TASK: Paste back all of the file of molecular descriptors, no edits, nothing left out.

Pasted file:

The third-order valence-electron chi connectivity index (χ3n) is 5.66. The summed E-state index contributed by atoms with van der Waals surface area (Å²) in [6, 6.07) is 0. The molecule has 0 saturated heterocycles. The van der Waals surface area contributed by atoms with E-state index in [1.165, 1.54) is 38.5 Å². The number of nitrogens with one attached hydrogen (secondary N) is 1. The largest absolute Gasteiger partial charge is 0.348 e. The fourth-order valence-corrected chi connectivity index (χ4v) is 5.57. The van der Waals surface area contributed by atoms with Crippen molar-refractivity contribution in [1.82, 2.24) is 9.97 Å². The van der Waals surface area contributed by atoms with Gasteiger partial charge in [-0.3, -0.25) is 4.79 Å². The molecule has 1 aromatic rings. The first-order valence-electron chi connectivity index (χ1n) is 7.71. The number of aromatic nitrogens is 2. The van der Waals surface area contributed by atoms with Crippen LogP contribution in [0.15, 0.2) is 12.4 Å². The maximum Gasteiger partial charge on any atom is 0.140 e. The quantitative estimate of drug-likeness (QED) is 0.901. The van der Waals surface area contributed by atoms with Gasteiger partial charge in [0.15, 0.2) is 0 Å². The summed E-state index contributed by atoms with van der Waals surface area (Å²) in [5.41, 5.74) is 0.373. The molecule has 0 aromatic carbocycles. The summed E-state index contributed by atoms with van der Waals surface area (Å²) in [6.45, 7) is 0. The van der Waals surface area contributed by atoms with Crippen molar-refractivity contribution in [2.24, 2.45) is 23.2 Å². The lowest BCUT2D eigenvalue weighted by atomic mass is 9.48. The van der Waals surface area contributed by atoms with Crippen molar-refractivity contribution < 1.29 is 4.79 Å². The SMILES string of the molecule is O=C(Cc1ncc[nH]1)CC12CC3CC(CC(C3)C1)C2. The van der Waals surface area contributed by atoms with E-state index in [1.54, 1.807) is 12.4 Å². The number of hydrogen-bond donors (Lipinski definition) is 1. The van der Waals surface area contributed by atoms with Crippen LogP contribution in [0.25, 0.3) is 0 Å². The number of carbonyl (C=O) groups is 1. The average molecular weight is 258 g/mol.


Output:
The third-order valence-electron chi connectivity index (χ3n) is 5.66. The summed E-state index contributed by atoms with van der Waals surface area (Å²) in [6, 6.07) is 0. The molecule has 0 saturated heterocycles. The van der Waals surface area contributed by atoms with E-state index in [1.165, 1.54) is 38.5 Å². The number of nitrogens with one attached hydrogen (secondary N) is 1. The largest absolute Gasteiger partial charge is 0.348 e. The fourth-order valence-corrected chi connectivity index (χ4v) is 5.57. The van der Waals surface area contributed by atoms with Crippen molar-refractivity contribution in [1.82, 2.24) is 9.97 Å². The van der Waals surface area contributed by atoms with Gasteiger partial charge in [-0.3, -0.25) is 4.79 Å². The molecule has 1 aromatic rings. The first-order valence-electron chi connectivity index (χ1n) is 7.71. The number of aromatic nitrogens is 2. The van der Waals surface area contributed by atoms with Crippen LogP contribution in [0.15, 0.2) is 12.4 Å². The maximum Gasteiger partial charge on any atom is 0.140 e. The quantitative estimate of drug-likeness (QED) is 0.901. The van der Waals surface area contributed by atoms with Gasteiger partial charge in [0.15, 0.2) is 0 Å². The summed E-state index contributed by atoms with van der Waals surface area (Å²) in [5.41, 5.74) is 0.373. The molecule has 0 aromatic carbocycles. The summed E-state index contributed by atoms with van der Waals surface area (Å²) in [6.45, 7) is 0. The van der Waals surface area contributed by atoms with Crippen molar-refractivity contribution in [2.24, 2.45) is 23.2 Å². The lowest BCUT2D eigenvalue weighted by atomic mass is 9.48. The van der Waals surface area contributed by atoms with Crippen molar-refractivity contribution < 1.29 is 4.79 Å². The SMILES string of the molecule is O=C(Cc1ncc[nH]1)CC12CC3CC(CC(C3)C1)C2. The van der Waals surface area contributed by atoms with E-state index in [1.54, 1.807) is 12.4 Å². The number of hydrogen-bond donors (Lipinski definition) is 1. The van der Waals surface area contributed by atoms with Crippen LogP contribution in [0.25, 0.3) is 0 Å². The number of carbonyl (C=O) groups is 1. The average molecular weight is 258 g/mol.